This attractive bird may be seen singly, but more often in flocks, especially in November to early February. It may be seen in every month of the year. The cedar waxwing breeds across most of the province (Cadman et al., 1987, pp.338-339). The later edition (Cadman et al., 2007, pp.458-459) affirms the presence of the bird, though confirmed breeding is in the western 10-km census squares of the area, closer to Rice Lake.
One often sees a few birds here and there, and occasionally a few tens or hundreds of individuals. They congregate in bare trees and together raise a distinctive, pleasingly gentle squeaking or murmuring tone. They have interesting social behaviours (e.g., Lawrence, 1974). The largest recorded flocks seen in the township comprised approximately 150 birds (02 and 18 December 2001), 300 birds (23-24 December 1999) and 120 and 90 birds (31 January and 02 February 1999). More recently, 240 birds were seen on 02 January 2011.
The Bohemian waxwing, Bombycilla garrulus, is seen less frequently in southern Ontario, often in company with the more abundant cedar waxwing. A possible sighting was made on 03 December 1999, a month in which the species was seen at numerous locations across southern Ontario, in addition to the single definite sighting of 19 March 2000 (recorded in the 1999-2003 histogram). Bombycilla garrulus is the one waxwing species found in eastern Britain during winter irruptions (Gooders, 1986). Cedar and Bohemian waxwings are two of three true waxwings, within the 8 or 10 bird species in the waxwing family, which includes waxwings and silky flycatchers (see, e.g., Scott, 1974, p.255).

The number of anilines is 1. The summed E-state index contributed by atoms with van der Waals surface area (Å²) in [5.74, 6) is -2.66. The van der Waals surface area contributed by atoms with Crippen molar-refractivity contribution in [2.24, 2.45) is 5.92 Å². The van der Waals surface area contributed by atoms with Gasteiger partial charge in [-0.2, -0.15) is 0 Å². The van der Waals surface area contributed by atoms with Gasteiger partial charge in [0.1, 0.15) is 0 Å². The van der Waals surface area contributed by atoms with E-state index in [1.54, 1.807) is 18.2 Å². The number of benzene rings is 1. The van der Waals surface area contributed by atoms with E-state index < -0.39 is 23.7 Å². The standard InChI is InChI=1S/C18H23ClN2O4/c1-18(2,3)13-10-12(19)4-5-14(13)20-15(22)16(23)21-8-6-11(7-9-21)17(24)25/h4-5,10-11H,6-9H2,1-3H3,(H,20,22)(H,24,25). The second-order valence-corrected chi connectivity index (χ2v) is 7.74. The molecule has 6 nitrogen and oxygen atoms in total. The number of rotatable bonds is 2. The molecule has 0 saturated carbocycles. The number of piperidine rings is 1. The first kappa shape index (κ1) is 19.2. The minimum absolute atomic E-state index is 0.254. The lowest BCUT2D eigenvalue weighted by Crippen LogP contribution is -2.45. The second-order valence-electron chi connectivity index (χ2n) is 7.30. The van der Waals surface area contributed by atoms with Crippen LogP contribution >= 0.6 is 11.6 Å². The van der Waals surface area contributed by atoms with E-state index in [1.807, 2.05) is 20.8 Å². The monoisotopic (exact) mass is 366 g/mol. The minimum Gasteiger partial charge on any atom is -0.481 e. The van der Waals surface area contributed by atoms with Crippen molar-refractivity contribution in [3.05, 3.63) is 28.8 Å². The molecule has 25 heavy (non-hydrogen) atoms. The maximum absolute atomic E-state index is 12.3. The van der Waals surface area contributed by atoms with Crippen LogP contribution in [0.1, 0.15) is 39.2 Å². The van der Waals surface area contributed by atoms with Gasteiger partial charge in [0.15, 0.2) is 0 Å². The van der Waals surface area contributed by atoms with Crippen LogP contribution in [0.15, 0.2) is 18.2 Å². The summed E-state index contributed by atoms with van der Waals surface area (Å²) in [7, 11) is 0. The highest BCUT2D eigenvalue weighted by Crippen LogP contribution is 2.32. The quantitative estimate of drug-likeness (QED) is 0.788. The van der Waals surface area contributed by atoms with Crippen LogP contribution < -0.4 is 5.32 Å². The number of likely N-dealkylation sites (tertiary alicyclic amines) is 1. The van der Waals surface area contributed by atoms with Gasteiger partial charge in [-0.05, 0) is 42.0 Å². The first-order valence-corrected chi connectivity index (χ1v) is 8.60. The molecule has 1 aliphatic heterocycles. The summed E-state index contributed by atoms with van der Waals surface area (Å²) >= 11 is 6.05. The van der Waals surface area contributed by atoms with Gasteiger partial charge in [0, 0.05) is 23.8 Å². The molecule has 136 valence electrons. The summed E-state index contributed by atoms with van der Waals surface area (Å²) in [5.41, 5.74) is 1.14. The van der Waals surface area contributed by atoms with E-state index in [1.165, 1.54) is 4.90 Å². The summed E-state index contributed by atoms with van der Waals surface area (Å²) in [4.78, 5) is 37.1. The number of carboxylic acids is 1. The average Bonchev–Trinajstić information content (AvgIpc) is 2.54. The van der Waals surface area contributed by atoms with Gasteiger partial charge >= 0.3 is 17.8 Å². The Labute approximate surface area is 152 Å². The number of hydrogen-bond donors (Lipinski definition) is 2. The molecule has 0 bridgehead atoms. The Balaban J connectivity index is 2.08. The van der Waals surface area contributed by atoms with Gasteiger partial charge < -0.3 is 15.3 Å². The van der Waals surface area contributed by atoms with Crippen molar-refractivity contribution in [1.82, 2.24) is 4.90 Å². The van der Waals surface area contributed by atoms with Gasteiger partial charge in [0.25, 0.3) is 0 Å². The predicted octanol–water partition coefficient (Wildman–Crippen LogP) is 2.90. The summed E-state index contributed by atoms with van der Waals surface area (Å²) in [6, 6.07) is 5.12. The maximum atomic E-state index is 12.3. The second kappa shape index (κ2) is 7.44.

The cedar waxwing is familiar to many across central-eastern Canada and the USA (e.g., Forbush and May, 1939; Eifert, 1945; Bent, 1950). They are hardy, and may show up almost anywhere after a storm (Whelan, 1993, 1994). They are well-loved by birders, from British Columbia (Obee, 2000) to Newfoundland (Godfrey, 1979). Their "Bohemian" cousins in Europe may also appear in large numbers, depending on the availability of food and the vagaries of the weather, as in an "invasion" of England in early 1996 (Elphick, 1997; Wood, 1997).
The cedar waxwing is a common resident at Presqu'ile provincial park, roughly 40 km to the south (LaForest, 1993, pp.290-291). It breeds at the park, and is present in very erratic numbers outside the breeding season. The Bohemian waxwing was noted at the park in three winters from 1977 to 1986, perhaps associated with periodic irruptions from its normal territory. It is a sporadic winter visitor in southern Ontario, breeding in the furthest-north area of the province, the Hudson Bay Lowlands (Cadman et al., 1987, p.548).
In Peterborough county, to the northwest, the cedar waxwing
is seen year-round.
The Bohemian waxwing is mostly encountered from
November to mid-April (Sadler, 1983, pp.126,178).
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Forbush,EH and May,JB (1939) Cedar waxwing. In `Natural History of the Birds of Eastern and Central North America', Houghton Mifflin Company, Boston, MA, 554pp., 393-396.
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Obee,B (2000) A lovely gluttonous bird. Beautiful British Columbia 42 no.4, 43.
Sadler,D (1983) Our Heritage of Birds: Peterborough County in the Kawarthas. Peterborough Field Naturalists / Orchid Press, Peterborough, ON, 192pp.
Scott,P (editor) (1974) The World Atlas of Birds. Mitchell Beazley Publishers Limited, reprinted in 1989 by Crescent Books, 272pp.
Whelan,P (1993) Storm swept birds astray. Globe and Mail, 1p., 20 March 1993.
Whelan,P (1994) Waxwings swarm over St. John's. Globe and Mail, 1p., 08 January 1994.
Wood,S (1997) Waxwings in Essex - the invasion of early 1996. In `The Essex Bird Report 1996', Essex Birdwatching Society, U.K., 153pp., 132-134.